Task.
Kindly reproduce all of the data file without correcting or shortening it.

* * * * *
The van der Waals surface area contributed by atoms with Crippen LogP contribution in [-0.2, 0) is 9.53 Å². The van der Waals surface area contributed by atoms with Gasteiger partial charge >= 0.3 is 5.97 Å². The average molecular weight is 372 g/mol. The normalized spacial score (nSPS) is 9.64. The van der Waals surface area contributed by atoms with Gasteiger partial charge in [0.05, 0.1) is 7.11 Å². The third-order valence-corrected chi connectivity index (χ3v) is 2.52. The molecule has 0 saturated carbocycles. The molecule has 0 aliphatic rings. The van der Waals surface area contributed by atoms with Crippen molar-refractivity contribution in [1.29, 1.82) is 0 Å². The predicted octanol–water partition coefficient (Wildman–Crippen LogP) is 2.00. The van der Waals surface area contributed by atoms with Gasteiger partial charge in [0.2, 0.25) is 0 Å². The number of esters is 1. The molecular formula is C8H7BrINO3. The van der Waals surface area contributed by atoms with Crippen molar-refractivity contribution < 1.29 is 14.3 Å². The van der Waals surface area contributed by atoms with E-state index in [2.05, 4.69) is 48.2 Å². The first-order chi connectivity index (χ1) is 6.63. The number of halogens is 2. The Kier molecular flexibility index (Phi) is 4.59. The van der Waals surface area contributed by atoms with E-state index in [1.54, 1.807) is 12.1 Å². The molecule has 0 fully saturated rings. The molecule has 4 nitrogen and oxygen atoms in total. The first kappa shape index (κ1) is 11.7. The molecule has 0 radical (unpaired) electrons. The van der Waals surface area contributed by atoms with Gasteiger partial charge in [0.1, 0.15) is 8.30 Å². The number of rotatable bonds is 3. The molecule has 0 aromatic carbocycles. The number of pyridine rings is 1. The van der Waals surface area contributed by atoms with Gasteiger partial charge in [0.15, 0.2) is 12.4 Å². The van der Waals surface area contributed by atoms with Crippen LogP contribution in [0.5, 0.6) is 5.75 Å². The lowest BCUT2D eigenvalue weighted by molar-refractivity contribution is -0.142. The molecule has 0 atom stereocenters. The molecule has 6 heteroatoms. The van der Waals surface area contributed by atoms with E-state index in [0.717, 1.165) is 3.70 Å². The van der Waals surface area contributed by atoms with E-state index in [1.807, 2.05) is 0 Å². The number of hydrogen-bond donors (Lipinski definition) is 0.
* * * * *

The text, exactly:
The van der Waals surface area contributed by atoms with Crippen LogP contribution in [-0.2, 0) is 9.53 Å². The van der Waals surface area contributed by atoms with Gasteiger partial charge >= 0.3 is 5.97 Å². The average molecular weight is 372 g/mol. The normalized spacial score (nSPS) is 9.64. The van der Waals surface area contributed by atoms with Gasteiger partial charge in [0.05, 0.1) is 7.11 Å². The third-order valence-corrected chi connectivity index (χ3v) is 2.52. The molecule has 0 saturated carbocycles. The molecule has 0 aliphatic rings. The van der Waals surface area contributed by atoms with Crippen molar-refractivity contribution in [1.29, 1.82) is 0 Å². The predicted octanol–water partition coefficient (Wildman–Crippen LogP) is 2.00. The van der Waals surface area contributed by atoms with Gasteiger partial charge in [0.2, 0.25) is 0 Å². The number of esters is 1. The molecular formula is C8H7BrINO3. The van der Waals surface area contributed by atoms with Crippen molar-refractivity contribution < 1.29 is 14.3 Å². The van der Waals surface area contributed by atoms with E-state index in [2.05, 4.69) is 48.2 Å². The first-order chi connectivity index (χ1) is 6.63. The number of halogens is 2. The Kier molecular flexibility index (Phi) is 4.59. The van der Waals surface area contributed by atoms with E-state index in [1.54, 1.807) is 12.1 Å². The molecule has 0 fully saturated rings. The molecule has 4 nitrogen and oxygen atoms in total. The first kappa shape index (κ1) is 11.7. The molecule has 0 radical (unpaired) electrons. The van der Waals surface area contributed by atoms with Gasteiger partial charge in [0.1, 0.15) is 8.30 Å². The number of rotatable bonds is 3. The molecule has 0 aromatic carbocycles. The number of pyridine rings is 1. The van der Waals surface area contributed by atoms with Gasteiger partial charge in [0.15, 0.2) is 12.4 Å². The van der Waals surface area contributed by atoms with Crippen LogP contribution in [0.5, 0.6) is 5.75 Å². The lowest BCUT2D eigenvalue weighted by molar-refractivity contribution is -0.142. The molecule has 0 atom stereocenters. The molecule has 6 heteroatoms. The van der Waals surface area contributed by atoms with E-state index in [0.717, 1.165) is 3.70 Å². The van der Waals surface area contributed by atoms with E-state index in [1.807, 2.05) is 0 Å². The number of hydrogen-bond donors (Lipinski definition) is 0.